The Seahawks begin their official offseason program on Monday with the future of Thomas remaining the biggest lingering question hanging over the team.

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For the first time since the loss against Arizona last Dec. 31 that ended their 2017 season, the Seahawks will assemble as something of a full team Monday for the start of the official offseason program.

The program is technically voluntary, but usually most everyone shows up for what is the first time coaches can officially talk to players since the end of the season.

The big question for the Seahawks is whether free safety Earl Thomas will show up.

Players ensnared in contract disputes or doubts about the future sometimes stay away from the program, or at least the beginning of it, to make something of a statement.

Cornerback Richard Sherman stayed away the first week last year when trade rumors were running rampant. And Michael Bennett skipped the program most of the last three years, admitting in 2015 and 2016 he was doing so in part to make it clear he wanted a new contract, though he also seemed to just prefer working out at his home in Honolulu.

The Seahawks have made it clear they are considering trading Thomas, and Thomas has also said he would consider holding out if he stays with the team and does not get a new contract prior to the 2018 season, all of which has his future in obvious doubt.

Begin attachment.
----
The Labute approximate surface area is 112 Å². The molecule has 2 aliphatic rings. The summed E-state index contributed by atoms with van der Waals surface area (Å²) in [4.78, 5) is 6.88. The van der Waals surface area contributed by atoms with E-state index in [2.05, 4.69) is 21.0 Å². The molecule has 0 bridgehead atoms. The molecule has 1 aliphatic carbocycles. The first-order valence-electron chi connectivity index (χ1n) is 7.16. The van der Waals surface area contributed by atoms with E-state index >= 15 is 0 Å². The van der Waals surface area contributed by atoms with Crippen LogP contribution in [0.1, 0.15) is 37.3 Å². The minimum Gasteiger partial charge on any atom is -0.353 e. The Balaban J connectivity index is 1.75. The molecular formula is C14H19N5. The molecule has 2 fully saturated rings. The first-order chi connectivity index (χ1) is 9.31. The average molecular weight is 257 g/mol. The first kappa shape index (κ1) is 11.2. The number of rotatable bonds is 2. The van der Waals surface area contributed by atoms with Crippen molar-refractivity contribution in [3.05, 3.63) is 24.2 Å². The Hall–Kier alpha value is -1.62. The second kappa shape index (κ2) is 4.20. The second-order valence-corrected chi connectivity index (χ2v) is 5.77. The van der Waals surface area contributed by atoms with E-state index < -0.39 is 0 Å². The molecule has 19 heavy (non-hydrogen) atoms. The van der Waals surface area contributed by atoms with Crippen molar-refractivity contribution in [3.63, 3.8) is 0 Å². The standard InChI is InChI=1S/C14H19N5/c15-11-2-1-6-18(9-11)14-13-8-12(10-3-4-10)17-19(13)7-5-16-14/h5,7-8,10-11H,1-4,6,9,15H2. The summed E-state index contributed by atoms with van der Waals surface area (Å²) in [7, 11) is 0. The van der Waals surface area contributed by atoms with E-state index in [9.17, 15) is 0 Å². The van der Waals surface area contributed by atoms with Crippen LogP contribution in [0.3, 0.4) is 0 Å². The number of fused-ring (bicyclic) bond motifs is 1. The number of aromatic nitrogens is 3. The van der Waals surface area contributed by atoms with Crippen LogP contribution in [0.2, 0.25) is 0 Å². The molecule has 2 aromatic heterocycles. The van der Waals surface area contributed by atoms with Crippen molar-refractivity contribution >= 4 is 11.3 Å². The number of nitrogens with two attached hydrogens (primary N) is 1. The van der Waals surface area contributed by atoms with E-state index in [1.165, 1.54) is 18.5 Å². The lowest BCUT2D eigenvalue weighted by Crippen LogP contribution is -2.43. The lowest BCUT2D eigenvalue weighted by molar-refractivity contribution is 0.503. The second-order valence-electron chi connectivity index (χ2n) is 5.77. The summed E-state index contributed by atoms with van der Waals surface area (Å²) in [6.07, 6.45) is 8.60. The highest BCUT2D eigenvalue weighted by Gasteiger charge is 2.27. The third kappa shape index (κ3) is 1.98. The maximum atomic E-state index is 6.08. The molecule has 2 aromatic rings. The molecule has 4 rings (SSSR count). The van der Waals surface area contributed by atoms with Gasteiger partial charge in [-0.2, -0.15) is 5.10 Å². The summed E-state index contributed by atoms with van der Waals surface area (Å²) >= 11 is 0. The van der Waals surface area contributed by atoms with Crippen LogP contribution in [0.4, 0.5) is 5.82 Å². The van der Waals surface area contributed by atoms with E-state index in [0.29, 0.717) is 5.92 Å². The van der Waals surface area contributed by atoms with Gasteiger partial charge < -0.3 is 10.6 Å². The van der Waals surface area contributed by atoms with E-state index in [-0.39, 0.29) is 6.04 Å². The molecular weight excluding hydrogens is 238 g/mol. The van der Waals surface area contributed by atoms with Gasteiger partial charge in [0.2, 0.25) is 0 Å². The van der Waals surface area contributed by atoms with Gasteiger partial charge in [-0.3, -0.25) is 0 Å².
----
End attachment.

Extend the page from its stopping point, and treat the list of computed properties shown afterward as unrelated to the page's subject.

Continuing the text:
So Thomas could well decide to stay away for a while, maybe at least through the draft April 26-28, when most assume his immediate future would likely be settled.

It’s also worth remembering that the first two weeks of the offseason program, which is called Phase One, is limited to strength and conditioning and physical rehabilitation only.

As such, veterans are often given some leeway for missing a few days here and there — Marshawn Lynch rarely showed up for any of it — as long as they were working out at home. And this year, Thomas appears to be any player who might miss any of it for “statement’’ reasons.

The program takes on a little more formality the week after the draft, when Phase Two kicks in.

That’s when the Seahawks can hold three weeks of on-field workouts that may include individual player instruction and drills as well as team practice conducted on a “separates” basis (meaning, offense only and defense only). No live contact or team offense vs. team defense drills are permitted.

After that comes Phase Three, highlighted by 10 OTAs (Organized Team Activities) in which teams can hold 11-on-11 drills (though again, with no live contact).

Per the NFL, Seattle will hold its Organized Team Activities on May 21-22, May 24, May 29-30, June 1, June 4-7.

The offseason program concludes with mandatory minicamp from June 12-14, the only thing that is officially mandatory during the entire offseason.